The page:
Friday, September 16, 2011
How to Make It on Friday
I want to share with you one easy way to help in this situation using common materials and 20 minutes of sewing time. This Coffee Can Organizer is easy to make with scrap fabrics, a few feet of yarn as well as 3/8" elastic. I pilfered an empty coffee can from my husband's collection in the garage. If you don't have access to such a collection (lucky you), you can also use an empty paint can available at your local big box home improvement store for about $4. Or, you could just quickly drink a lot of coffee..whichever way works best for you.
Here are the 9 steps to take in making your very useful Coffee Can Organizer
1. Measure circumference and height of can to be covered; add two inches to each dimension. Cut out two rectangles of this size from scrap fabric; these will make the outside and inside of your can cover.
2. Using the dimensions of your two rectangles as your guide, add 10" to the longest dimension and cut a third rectangle from your fabric; this will make the elasticized pocket.
3. With right sides together, using a 1/2" seam, sew the two rectangles from step one above along one of the longest sides. Press that seam flat to one side and stitch it down 1/4" away from stitching line. You now have a larger rectangle with a finished seam in the middle.
4. Press your elasticized pocket piece from step 2 in half, wrong sides together. Sew a 1/2" channel along this pressed edge, leaving the start/finish open (you will insert elastic into this channel). Using a safety pin as your guide, thread 3/8" elastic through channel and sew the start end to the fabric to secure it. Use your safety pin to secure the ending tail of elastic after it is completely through the channel (you won't know wet how firmly to pull the elastic for your particular can, so securing it with safety pin is just the thing to do).
5. Place the elasticized pocket on the bottom of your larger rectangle, which you created in step 3. Pin it in place. Refer to your measurement of the circumference of the can you are covering and gently ease the elastic so that the pocket top is 2-3 inches smaller than the can's circumference. This will allow the items you place in the pockets to be held in place by the elastic. Sew pocket dividers vertically from top of pocket to bottom of pocket, roughly every 3-4 inches. I have 5 pockets in my Coffee Can Organizer using this method.
6. Now that you have elastic in the piece, it will bunch up in a weird way. That's okay. Allowing for that, to complete the next step, place the can cover over your coffee can, right side touching the can. [If there happens to be another person available to you, now is great time to ask for a third hand!] Stretching the can cover over the can at this time allows you to pin the seams shut that you will be sewing in the next step. It will help you "sew to fit" the can you are covering. Remove can cover carefully from the can to avoid being pricked by pins.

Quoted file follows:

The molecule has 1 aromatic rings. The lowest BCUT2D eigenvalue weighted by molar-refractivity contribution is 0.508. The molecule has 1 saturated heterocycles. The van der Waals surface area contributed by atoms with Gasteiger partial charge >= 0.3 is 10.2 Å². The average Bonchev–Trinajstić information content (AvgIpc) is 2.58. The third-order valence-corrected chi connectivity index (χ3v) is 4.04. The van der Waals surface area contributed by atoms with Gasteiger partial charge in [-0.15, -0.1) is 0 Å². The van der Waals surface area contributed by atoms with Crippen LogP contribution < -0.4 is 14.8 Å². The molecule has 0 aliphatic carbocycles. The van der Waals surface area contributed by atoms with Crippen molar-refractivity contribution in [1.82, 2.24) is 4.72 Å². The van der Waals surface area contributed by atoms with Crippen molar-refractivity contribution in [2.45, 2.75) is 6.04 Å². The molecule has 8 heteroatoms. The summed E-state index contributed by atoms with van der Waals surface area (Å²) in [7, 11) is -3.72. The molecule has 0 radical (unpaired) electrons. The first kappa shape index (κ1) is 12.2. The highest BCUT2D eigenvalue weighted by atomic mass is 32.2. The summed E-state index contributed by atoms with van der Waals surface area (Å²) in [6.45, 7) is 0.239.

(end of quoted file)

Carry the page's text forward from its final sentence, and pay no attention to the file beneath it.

7. With right sides together and the finished seam you just made horizontally located across the middle, stitch this larger rectangle into a tube shape, using a 1/2" seam. This step is a little unwieldy because of the elastic, but you can do it. Try to keep your 1/2" seam allowance along the whole seam length.
8. At each open end of your lovely tube, turn under 1/2" onto the inside of the tube, like you are hemming it. Press or sew that 1/2" turn-under flat. Now you are going to repeat that action, turning under another 1/2" on each end of the tube, but this time, sew the "hem" down leaving a small opening at the start/finish, creating a casing that can have a length of yarn inserted to drawstring the tube-ends shut.
9. Turn your can cover right sides out and stretch it over your can. The elasticized pocket should be on the outside of the can and the horizontal seam in the middle should be at the lip of the can. Push down into the can the rest of the rectangle, which is the lining fabric. Thread a piece of yarn into the channels on at each end of the can cover. Pull the yarn to gently close the tube ends and tie off the yarn.
Well, there you have it! I have placed my Covered Coffee Can on my largest work table. It is light weight, so when I need to reach way out to pick it up and take it with me to another part of the studio, it is easy to do. I have each student make one of these to keep their supplies in order and we store them in a cupboard until the next time they are working with me in the studio. Also, they are creative! Each one is unique and fun to have out--they decorate the worktables!
BONUS IDEA You can also make one these cans for your next party...fill the outside pockets with silverware and place a handful of napkins in the middle...quick and easy way to entertain for a large group.
Thanks for stopping by,